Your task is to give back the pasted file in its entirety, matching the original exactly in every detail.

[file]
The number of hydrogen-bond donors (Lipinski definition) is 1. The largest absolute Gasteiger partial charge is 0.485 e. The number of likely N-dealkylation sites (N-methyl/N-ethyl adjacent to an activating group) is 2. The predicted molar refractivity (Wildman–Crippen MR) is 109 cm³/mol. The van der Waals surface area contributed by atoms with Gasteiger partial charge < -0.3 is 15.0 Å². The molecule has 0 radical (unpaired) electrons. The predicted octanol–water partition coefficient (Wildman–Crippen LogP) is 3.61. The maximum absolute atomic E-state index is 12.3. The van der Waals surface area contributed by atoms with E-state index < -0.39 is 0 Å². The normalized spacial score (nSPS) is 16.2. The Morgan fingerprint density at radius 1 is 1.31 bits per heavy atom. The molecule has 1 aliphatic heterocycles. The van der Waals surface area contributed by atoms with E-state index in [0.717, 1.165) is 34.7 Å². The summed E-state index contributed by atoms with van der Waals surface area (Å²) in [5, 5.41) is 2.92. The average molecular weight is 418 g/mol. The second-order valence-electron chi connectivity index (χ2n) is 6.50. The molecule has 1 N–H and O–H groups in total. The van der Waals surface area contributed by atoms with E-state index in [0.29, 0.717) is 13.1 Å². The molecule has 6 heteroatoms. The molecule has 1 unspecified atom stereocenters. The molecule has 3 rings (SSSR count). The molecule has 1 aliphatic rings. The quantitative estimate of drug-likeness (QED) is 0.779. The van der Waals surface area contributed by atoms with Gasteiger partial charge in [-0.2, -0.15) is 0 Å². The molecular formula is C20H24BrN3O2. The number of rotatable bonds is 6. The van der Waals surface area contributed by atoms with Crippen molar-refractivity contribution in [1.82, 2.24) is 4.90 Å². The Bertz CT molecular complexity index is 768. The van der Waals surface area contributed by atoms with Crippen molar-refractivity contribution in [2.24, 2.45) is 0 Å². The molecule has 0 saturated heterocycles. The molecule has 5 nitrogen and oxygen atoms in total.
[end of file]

The number of hydrogen-bond donors (Lipinski definition) is 1. The largest absolute Gasteiger partial charge is 0.485 e. The number of likely N-dealkylation sites (N-methyl/N-ethyl adjacent to an activating group) is 2. The predicted molar refractivity (Wildman–Crippen MR) is 109 cm³/mol. The van der Waals surface area contributed by atoms with Gasteiger partial charge < -0.3 is 15.0 Å². The molecule has 0 radical (unpaired) electrons. The predicted octanol–water partition coefficient (Wildman–Crippen LogP) is 3.61. The maximum absolute atomic E-state index is 12.3. The van der Waals surface area contributed by atoms with E-state index < -0.39 is 0 Å². The normalized spacial score (nSPS) is 16.2. The Morgan fingerprint density at radius 1 is 1.31 bits per heavy atom. The molecule has 1 aliphatic heterocycles. The van der Waals surface area contributed by atoms with E-state index in [0.717, 1.165) is 34.7 Å². The summed E-state index contributed by atoms with van der Waals surface area (Å²) in [5, 5.41) is 2.92. The average molecular weight is 418 g/mol. The second-order valence-electron chi connectivity index (χ2n) is 6.50. The molecule has 1 N–H and O–H groups in total. The van der Waals surface area contributed by atoms with E-state index in [0.29, 0.717) is 13.1 Å². The molecule has 6 heteroatoms. The molecule has 1 unspecified atom stereocenters. The molecule has 3 rings (SSSR count). The molecule has 1 aliphatic rings. The quantitative estimate of drug-likeness (QED) is 0.779. The van der Waals surface area contributed by atoms with Gasteiger partial charge in [-0.2, -0.15) is 0 Å². The molecular formula is C20H24BrN3O2. The number of rotatable bonds is 6. The van der Waals surface area contributed by atoms with Crippen molar-refractivity contribution in [1.82, 2.24) is 4.90 Å². The Bertz CT molecular complexity index is 768. The van der Waals surface area contributed by atoms with Crippen molar-refractivity contribution in [2.24, 2.45) is 0 Å². The molecule has 0 saturated heterocycles. The molecule has 5 nitrogen and oxygen atoms in total.